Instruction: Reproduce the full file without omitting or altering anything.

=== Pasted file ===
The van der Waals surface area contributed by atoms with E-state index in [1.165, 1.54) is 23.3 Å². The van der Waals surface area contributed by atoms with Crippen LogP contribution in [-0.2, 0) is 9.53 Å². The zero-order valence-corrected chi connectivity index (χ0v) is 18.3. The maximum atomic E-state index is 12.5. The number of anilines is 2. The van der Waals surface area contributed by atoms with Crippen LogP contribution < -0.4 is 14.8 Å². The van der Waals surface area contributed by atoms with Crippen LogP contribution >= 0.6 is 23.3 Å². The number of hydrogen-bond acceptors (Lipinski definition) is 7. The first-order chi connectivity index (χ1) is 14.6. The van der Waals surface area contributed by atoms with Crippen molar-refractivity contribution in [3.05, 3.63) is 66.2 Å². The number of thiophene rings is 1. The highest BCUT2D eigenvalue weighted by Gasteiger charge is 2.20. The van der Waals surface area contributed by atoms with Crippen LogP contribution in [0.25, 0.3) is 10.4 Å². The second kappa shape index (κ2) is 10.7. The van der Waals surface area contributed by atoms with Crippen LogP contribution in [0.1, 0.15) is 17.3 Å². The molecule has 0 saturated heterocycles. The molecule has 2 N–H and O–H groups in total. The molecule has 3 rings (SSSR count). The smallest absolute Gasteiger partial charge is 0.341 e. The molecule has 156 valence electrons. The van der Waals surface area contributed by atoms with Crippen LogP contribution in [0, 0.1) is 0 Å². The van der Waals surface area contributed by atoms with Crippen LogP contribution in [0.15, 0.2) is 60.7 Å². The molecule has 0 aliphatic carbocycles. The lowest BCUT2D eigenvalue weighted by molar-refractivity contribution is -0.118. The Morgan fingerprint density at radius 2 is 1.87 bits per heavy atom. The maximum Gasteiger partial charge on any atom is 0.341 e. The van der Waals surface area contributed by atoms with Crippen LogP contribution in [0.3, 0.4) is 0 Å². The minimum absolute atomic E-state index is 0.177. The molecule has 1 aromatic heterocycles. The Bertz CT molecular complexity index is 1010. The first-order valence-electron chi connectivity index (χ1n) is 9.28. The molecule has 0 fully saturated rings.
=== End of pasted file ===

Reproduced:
The van der Waals surface area contributed by atoms with E-state index in [1.165, 1.54) is 23.3 Å². The van der Waals surface area contributed by atoms with Crippen LogP contribution in [-0.2, 0) is 9.53 Å². The zero-order valence-corrected chi connectivity index (χ0v) is 18.3. The maximum atomic E-state index is 12.5. The number of anilines is 2. The van der Waals surface area contributed by atoms with Crippen LogP contribution < -0.4 is 14.8 Å². The van der Waals surface area contributed by atoms with Crippen LogP contribution >= 0.6 is 23.3 Å². The number of hydrogen-bond acceptors (Lipinski definition) is 7. The first-order chi connectivity index (χ1) is 14.6. The van der Waals surface area contributed by atoms with Crippen molar-refractivity contribution in [3.05, 3.63) is 66.2 Å². The number of thiophene rings is 1. The highest BCUT2D eigenvalue weighted by Gasteiger charge is 2.20. The van der Waals surface area contributed by atoms with Crippen LogP contribution in [0.25, 0.3) is 10.4 Å². The second kappa shape index (κ2) is 10.7. The van der Waals surface area contributed by atoms with Crippen LogP contribution in [0.1, 0.15) is 17.3 Å². The molecule has 0 saturated heterocycles. The molecule has 2 N–H and O–H groups in total. The molecule has 3 rings (SSSR count). The smallest absolute Gasteiger partial charge is 0.341 e. The molecule has 156 valence electrons. The van der Waals surface area contributed by atoms with Crippen LogP contribution in [0, 0.1) is 0 Å². The van der Waals surface area contributed by atoms with Crippen LogP contribution in [0.15, 0.2) is 60.7 Å². The molecule has 0 aliphatic carbocycles. The lowest BCUT2D eigenvalue weighted by molar-refractivity contribution is -0.118. The Morgan fingerprint density at radius 2 is 1.87 bits per heavy atom. The maximum Gasteiger partial charge on any atom is 0.341 e. The van der Waals surface area contributed by atoms with Crippen LogP contribution in [0.3, 0.4) is 0 Å². The minimum absolute atomic E-state index is 0.177. The molecule has 1 aromatic heterocycles. The Bertz CT molecular complexity index is 1010. The first-order valence-electron chi connectivity index (χ1n) is 9.28. The molecule has 0 fully saturated rings.